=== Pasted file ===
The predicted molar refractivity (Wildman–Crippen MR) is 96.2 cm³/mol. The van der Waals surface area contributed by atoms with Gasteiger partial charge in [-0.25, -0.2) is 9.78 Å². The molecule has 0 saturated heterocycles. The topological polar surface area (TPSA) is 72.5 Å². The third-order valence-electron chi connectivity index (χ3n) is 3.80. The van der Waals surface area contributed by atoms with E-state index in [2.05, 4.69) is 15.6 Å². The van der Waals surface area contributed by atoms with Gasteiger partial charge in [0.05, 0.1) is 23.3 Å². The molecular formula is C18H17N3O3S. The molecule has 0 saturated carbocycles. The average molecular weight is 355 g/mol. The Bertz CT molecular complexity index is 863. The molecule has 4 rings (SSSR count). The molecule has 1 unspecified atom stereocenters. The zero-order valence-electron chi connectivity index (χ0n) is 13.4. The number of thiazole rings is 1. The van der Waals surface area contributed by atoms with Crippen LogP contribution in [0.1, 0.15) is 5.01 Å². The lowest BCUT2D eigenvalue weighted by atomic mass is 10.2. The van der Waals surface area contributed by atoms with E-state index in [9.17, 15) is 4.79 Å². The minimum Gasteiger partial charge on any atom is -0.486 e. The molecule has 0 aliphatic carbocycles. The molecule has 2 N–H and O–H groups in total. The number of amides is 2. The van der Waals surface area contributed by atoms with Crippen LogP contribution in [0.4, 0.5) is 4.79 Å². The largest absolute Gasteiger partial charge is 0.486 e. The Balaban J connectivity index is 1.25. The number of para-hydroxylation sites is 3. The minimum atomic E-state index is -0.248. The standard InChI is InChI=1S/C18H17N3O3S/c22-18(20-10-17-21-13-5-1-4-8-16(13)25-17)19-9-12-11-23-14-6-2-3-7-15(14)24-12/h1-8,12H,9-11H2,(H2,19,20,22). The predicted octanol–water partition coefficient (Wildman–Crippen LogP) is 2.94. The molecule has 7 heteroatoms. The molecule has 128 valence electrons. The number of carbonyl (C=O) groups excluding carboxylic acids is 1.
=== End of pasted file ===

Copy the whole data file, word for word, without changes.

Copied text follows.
The predicted molar refractivity (Wildman–Crippen MR) is 96.2 cm³/mol. The van der Waals surface area contributed by atoms with Gasteiger partial charge in [-0.25, -0.2) is 9.78 Å². The molecule has 0 saturated heterocycles. The topological polar surface area (TPSA) is 72.5 Å². The third-order valence-electron chi connectivity index (χ3n) is 3.80. The van der Waals surface area contributed by atoms with E-state index in [2.05, 4.69) is 15.6 Å². The van der Waals surface area contributed by atoms with Gasteiger partial charge in [0.05, 0.1) is 23.3 Å². The molecular formula is C18H17N3O3S. The molecule has 0 saturated carbocycles. The average molecular weight is 355 g/mol. The Bertz CT molecular complexity index is 863. The molecule has 4 rings (SSSR count). The molecule has 1 unspecified atom stereocenters. The zero-order valence-electron chi connectivity index (χ0n) is 13.4. The number of thiazole rings is 1. The van der Waals surface area contributed by atoms with Crippen LogP contribution in [0.1, 0.15) is 5.01 Å². The lowest BCUT2D eigenvalue weighted by atomic mass is 10.2. The van der Waals surface area contributed by atoms with E-state index in [9.17, 15) is 4.79 Å². The minimum Gasteiger partial charge on any atom is -0.486 e. The molecule has 0 aliphatic carbocycles. The molecule has 2 N–H and O–H groups in total. The number of amides is 2. The van der Waals surface area contributed by atoms with Crippen LogP contribution in [0.4, 0.5) is 4.79 Å². The largest absolute Gasteiger partial charge is 0.486 e. The Balaban J connectivity index is 1.25. The number of para-hydroxylation sites is 3. The minimum atomic E-state index is -0.248. The standard InChI is InChI=1S/C18H17N3O3S/c22-18(20-10-17-21-13-5-1-4-8-16(13)25-17)19-9-12-11-23-14-6-2-3-7-15(14)24-12/h1-8,12H,9-11H2,(H2,19,20,22). The predicted octanol–water partition coefficient (Wildman–Crippen LogP) is 2.94. The molecule has 7 heteroatoms. The molecule has 128 valence electrons. The number of carbonyl (C=O) groups excluding carboxylic acids is 1.